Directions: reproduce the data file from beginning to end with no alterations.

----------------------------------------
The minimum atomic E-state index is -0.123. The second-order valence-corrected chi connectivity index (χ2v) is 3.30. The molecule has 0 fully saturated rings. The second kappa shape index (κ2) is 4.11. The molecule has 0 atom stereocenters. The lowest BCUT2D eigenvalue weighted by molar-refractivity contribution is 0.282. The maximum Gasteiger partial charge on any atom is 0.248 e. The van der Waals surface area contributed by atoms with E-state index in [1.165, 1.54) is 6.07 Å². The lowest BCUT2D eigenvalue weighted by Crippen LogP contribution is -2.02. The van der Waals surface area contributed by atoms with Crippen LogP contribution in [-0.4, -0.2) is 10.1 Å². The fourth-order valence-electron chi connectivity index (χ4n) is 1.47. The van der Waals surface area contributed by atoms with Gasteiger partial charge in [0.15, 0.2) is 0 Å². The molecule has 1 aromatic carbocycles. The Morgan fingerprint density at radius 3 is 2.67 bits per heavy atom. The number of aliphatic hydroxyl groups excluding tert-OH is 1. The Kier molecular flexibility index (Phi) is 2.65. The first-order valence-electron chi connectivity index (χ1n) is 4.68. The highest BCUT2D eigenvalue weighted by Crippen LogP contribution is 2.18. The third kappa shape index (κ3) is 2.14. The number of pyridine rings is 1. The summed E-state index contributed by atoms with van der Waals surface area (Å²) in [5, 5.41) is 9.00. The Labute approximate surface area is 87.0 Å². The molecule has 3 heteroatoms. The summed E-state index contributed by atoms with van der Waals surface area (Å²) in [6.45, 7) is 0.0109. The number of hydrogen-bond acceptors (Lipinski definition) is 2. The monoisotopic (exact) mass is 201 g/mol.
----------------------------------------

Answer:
The minimum atomic E-state index is -0.123. The second-order valence-corrected chi connectivity index (χ2v) is 3.30. The molecule has 0 fully saturated rings. The second kappa shape index (κ2) is 4.11. The molecule has 0 atom stereocenters. The lowest BCUT2D eigenvalue weighted by molar-refractivity contribution is 0.282. The maximum Gasteiger partial charge on any atom is 0.248 e. The van der Waals surface area contributed by atoms with E-state index in [1.165, 1.54) is 6.07 Å². The lowest BCUT2D eigenvalue weighted by Crippen LogP contribution is -2.02. The van der Waals surface area contributed by atoms with Crippen LogP contribution in [-0.4, -0.2) is 10.1 Å². The fourth-order valence-electron chi connectivity index (χ4n) is 1.47. The van der Waals surface area contributed by atoms with Gasteiger partial charge in [0.15, 0.2) is 0 Å². The molecule has 1 aromatic carbocycles. The Morgan fingerprint density at radius 3 is 2.67 bits per heavy atom. The number of aliphatic hydroxyl groups excluding tert-OH is 1. The Kier molecular flexibility index (Phi) is 2.65. The first-order valence-electron chi connectivity index (χ1n) is 4.68. The highest BCUT2D eigenvalue weighted by Crippen LogP contribution is 2.18. The third kappa shape index (κ3) is 2.14. The number of pyridine rings is 1. The summed E-state index contributed by atoms with van der Waals surface area (Å²) in [5, 5.41) is 9.00. The Labute approximate surface area is 87.0 Å². The molecule has 3 heteroatoms. The summed E-state index contributed by atoms with van der Waals surface area (Å²) in [6.45, 7) is 0.0109. The number of hydrogen-bond acceptors (Lipinski definition) is 2. The monoisotopic (exact) mass is 201 g/mol.